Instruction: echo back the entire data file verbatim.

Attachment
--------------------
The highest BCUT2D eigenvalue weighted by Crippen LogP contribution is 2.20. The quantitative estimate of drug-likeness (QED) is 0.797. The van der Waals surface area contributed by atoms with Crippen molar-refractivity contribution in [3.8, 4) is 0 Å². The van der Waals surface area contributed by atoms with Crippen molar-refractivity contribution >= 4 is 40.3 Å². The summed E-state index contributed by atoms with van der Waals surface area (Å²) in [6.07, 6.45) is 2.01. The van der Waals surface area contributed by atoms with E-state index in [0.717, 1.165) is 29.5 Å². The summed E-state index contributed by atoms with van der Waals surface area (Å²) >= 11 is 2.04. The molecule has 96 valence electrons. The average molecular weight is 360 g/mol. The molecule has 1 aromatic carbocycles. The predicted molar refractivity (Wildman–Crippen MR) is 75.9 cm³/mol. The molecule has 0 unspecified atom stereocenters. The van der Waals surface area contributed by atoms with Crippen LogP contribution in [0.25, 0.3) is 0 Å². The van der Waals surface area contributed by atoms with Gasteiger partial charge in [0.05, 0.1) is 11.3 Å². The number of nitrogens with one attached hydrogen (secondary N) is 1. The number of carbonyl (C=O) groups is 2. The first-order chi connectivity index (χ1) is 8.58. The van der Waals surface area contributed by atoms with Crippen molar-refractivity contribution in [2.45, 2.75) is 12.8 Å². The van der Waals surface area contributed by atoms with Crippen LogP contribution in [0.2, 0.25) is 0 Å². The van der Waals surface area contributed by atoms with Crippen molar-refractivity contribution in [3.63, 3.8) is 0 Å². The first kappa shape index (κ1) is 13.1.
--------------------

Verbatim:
The highest BCUT2D eigenvalue weighted by Crippen LogP contribution is 2.20. The quantitative estimate of drug-likeness (QED) is 0.797. The van der Waals surface area contributed by atoms with Crippen molar-refractivity contribution in [3.8, 4) is 0 Å². The van der Waals surface area contributed by atoms with Crippen molar-refractivity contribution >= 4 is 40.3 Å². The summed E-state index contributed by atoms with van der Waals surface area (Å²) in [6.07, 6.45) is 2.01. The van der Waals surface area contributed by atoms with E-state index in [0.717, 1.165) is 29.5 Å². The summed E-state index contributed by atoms with van der Waals surface area (Å²) >= 11 is 2.04. The molecule has 96 valence electrons. The average molecular weight is 360 g/mol. The molecule has 1 aromatic carbocycles. The predicted molar refractivity (Wildman–Crippen MR) is 75.9 cm³/mol. The molecule has 0 unspecified atom stereocenters. The van der Waals surface area contributed by atoms with Crippen LogP contribution in [0.25, 0.3) is 0 Å². The van der Waals surface area contributed by atoms with Gasteiger partial charge in [0.05, 0.1) is 11.3 Å². The number of nitrogens with one attached hydrogen (secondary N) is 1. The number of carbonyl (C=O) groups is 2. The first-order chi connectivity index (χ1) is 8.58. The van der Waals surface area contributed by atoms with Crippen molar-refractivity contribution in [2.45, 2.75) is 12.8 Å². The van der Waals surface area contributed by atoms with Crippen LogP contribution in [0.2, 0.25) is 0 Å². The van der Waals surface area contributed by atoms with Crippen molar-refractivity contribution in [3.63, 3.8) is 0 Å². The first kappa shape index (κ1) is 13.1.